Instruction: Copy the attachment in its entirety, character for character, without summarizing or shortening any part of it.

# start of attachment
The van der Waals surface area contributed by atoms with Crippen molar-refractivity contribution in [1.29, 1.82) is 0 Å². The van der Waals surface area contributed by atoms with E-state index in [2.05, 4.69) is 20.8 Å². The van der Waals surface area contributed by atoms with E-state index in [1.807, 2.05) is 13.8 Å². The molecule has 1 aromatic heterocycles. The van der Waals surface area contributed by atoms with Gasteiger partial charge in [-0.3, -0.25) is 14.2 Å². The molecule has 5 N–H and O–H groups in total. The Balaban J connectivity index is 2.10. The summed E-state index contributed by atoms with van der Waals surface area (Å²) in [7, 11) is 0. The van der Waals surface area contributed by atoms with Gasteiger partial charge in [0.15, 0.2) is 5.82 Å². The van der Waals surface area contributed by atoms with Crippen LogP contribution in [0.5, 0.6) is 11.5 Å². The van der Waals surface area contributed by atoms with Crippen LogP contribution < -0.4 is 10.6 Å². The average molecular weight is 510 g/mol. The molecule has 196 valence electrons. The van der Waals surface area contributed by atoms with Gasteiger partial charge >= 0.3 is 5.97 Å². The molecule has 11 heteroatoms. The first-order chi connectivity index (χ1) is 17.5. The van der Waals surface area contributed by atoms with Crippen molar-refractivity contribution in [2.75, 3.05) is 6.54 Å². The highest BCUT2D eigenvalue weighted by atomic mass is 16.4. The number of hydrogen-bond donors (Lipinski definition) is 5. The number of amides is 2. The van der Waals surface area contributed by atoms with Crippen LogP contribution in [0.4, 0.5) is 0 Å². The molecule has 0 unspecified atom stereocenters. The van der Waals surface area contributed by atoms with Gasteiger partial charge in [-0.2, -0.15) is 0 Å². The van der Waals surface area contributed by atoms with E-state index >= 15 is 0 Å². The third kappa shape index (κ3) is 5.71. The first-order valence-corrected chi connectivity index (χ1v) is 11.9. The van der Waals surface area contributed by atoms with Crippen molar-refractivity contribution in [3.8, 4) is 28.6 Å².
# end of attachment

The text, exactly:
The van der Waals surface area contributed by atoms with Crippen molar-refractivity contribution in [1.29, 1.82) is 0 Å². The van der Waals surface area contributed by atoms with E-state index in [2.05, 4.69) is 20.8 Å². The van der Waals surface area contributed by atoms with E-state index in [1.807, 2.05) is 13.8 Å². The molecule has 1 aromatic heterocycles. The van der Waals surface area contributed by atoms with Gasteiger partial charge in [-0.3, -0.25) is 14.2 Å². The molecule has 5 N–H and O–H groups in total. The Balaban J connectivity index is 2.10. The summed E-state index contributed by atoms with van der Waals surface area (Å²) in [7, 11) is 0. The van der Waals surface area contributed by atoms with Gasteiger partial charge in [0.15, 0.2) is 5.82 Å². The van der Waals surface area contributed by atoms with Crippen LogP contribution in [0.5, 0.6) is 11.5 Å². The van der Waals surface area contributed by atoms with Crippen LogP contribution < -0.4 is 10.6 Å². The average molecular weight is 510 g/mol. The molecule has 196 valence electrons. The van der Waals surface area contributed by atoms with Gasteiger partial charge >= 0.3 is 5.97 Å². The molecule has 11 heteroatoms. The first-order chi connectivity index (χ1) is 17.5. The van der Waals surface area contributed by atoms with Crippen molar-refractivity contribution in [2.75, 3.05) is 6.54 Å². The highest BCUT2D eigenvalue weighted by atomic mass is 16.4. The number of hydrogen-bond donors (Lipinski definition) is 5. The number of amides is 2. The van der Waals surface area contributed by atoms with Crippen LogP contribution in [0.4, 0.5) is 0 Å². The molecule has 0 unspecified atom stereocenters. The van der Waals surface area contributed by atoms with Gasteiger partial charge in [-0.2, -0.15) is 0 Å². The van der Waals surface area contributed by atoms with E-state index >= 15 is 0 Å². The third kappa shape index (κ3) is 5.71. The first-order valence-corrected chi connectivity index (χ1v) is 11.9. The van der Waals surface area contributed by atoms with Crippen molar-refractivity contribution in [3.8, 4) is 28.6 Å².